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The Lirey Shroud Mystery

With thank s and due recognition to Joe Nicholl ("Relics of the Christ"), and Mark Oxley ("The
Challenge of the Shroud History, Science, and the Shroud of Turin").
A shroud bearing the image of a crucified man was placed on view in the small church of
Lirey, several miles to the south of Troyes, in 1357. The church had been founded 4 years
earlier by the celebrated Knight Geoffroy de Charny, son of Jean de Charny (Lord of Lirey)
and author of three works on chivalry. It is believed that he donated the cloth to the dean of
the proposed abbey, and soon the artefact was attracting pilgrims from far and wide across
France and adjacent Burgundy. The phenomenon was such that the event was
commemorated by a medallion (one of which survives to this day and is exhibited in the
Cluny museum, Paris) and eventually attracted the ire of the nearby Bishop of Troyes, Henri
de Poitiers. Henri launched a lengthy and well documented investigation, concluding that
the so-called relic was, in fact, a fake. When he tried to have the offending article
confiscated, the dean had it hidden away (it is presumed by its owner, Geoffroy de Charny).
Nothing more was heard of the shroud for more than 30 years, until the then dean of
Lirey, Nicole Martin, sought and received Royal Honour for it to be again exhibited.
Anticipating renewed opposition, the 2nd Geoffroy de Charny contacted his close relation,
Pope Clement, who instructed the Bishop of Troyes (now Pierre d'Arcis) to be silent on the
matter. Despite the edict, d'Arcis decided to draft a letter (now known as the d'Arcis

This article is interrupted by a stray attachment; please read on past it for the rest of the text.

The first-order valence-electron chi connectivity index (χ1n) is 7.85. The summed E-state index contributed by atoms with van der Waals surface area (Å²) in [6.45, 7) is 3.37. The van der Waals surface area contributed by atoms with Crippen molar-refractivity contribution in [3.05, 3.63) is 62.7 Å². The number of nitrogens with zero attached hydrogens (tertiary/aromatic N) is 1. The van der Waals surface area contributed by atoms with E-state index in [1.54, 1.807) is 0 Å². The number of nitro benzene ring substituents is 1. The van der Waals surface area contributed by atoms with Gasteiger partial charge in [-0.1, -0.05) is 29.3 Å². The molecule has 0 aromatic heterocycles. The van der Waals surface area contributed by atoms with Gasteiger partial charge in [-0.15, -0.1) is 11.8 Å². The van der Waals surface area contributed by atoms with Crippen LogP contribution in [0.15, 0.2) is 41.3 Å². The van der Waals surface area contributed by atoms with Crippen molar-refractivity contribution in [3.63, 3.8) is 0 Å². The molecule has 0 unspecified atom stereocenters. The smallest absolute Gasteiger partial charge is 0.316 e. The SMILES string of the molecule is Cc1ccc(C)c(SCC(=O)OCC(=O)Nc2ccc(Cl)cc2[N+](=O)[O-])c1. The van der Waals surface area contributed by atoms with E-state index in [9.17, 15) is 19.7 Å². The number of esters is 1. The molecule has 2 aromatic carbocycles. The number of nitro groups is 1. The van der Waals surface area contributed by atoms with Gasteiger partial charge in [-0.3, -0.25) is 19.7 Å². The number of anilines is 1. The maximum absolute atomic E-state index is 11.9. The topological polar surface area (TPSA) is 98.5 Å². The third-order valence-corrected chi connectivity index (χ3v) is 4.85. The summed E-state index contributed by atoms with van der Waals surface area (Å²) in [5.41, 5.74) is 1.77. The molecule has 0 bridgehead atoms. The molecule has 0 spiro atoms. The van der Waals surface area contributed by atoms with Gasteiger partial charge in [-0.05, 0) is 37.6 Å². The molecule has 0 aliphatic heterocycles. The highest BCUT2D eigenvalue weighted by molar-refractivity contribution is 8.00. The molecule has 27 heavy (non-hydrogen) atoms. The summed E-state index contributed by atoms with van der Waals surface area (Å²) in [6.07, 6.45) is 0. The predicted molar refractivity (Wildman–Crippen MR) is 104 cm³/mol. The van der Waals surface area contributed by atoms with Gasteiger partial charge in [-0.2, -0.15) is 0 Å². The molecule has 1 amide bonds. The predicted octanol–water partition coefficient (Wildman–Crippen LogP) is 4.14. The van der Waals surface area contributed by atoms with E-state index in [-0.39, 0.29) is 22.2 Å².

Memorandum) to the Pope, declaring that; "the Dean of..Lirey, falsely and
deceitfully..procured for his church a certain cloth cunningly painted.." and, of the findings of
his predecessor; "eventually, after diligent inquiry and examination, he discovered the fraud
and how the said cloth had been cunningly painted, the truth being attested by the artist.."
Whether the d'Arcis Memorandum was ever sent to the Pope is still debated, as is the
veracity of the original claim that an artist had actually laid claim to producing the forgery (he
was never named). However, what is known is that Pope Clement eventually ordered that
the cloth be described as a painted copy, although some claim that this may simply have
been judicious diplomacy on his part, as the family declined to attest to the item's
The shroud continued to be displayed as such until it was transferred to the de Charny
family castle in Montfort in 1418. It was then gifted by the family to the House of Savoy in
1453, who began to again claim its authenticity. It was damaged in a fire at the Savoy
chapel in Chambery in 1532, and transfered to the capital in Turin in 1578. Finally, it was
transferred to its current resting place in the Cathedral of Jean the Baptist, and is now known
as the Shroud of Turin.
Various tests were undertaken in 1969, 1973, and 1978, mostly finding the shroud to be
a forgery (although each of these claims have been challenged). In 1998 a sample was
carbon dated to the middle ages, although this was also challenged (amongst other things, it
was claimed that the samples were taken from repairs undertaken during the time in
The de Charny family were minor nobles during the early 1300's, and appeared to have
had sympathies, if not direct familial connections, with the Knights Templar. Another
Geoffroy de Charny, who was Templar Master of Normandy and closely associated with the
border region between Champagne and Burgundy (that is, in the region of Troyes), was
burnt at the stake in 1314, and there is some anecdotal evidence to suggest that he was
related to the de Charny family from Lirey. Given these linkages, along with the belief that
the Templars worshipped the image of a head during their initiation ceremonies (the so-
called "Mandylion"), some have conjectured that this was noneother than the Lirey or Turin
Shroud, folded in such a way that only the head was visible.
If the so-called forger of the Shroud ever did exist, it is presumed that he flourished
around the time of the first appearance of the cloth (that is, the 1350's). The following story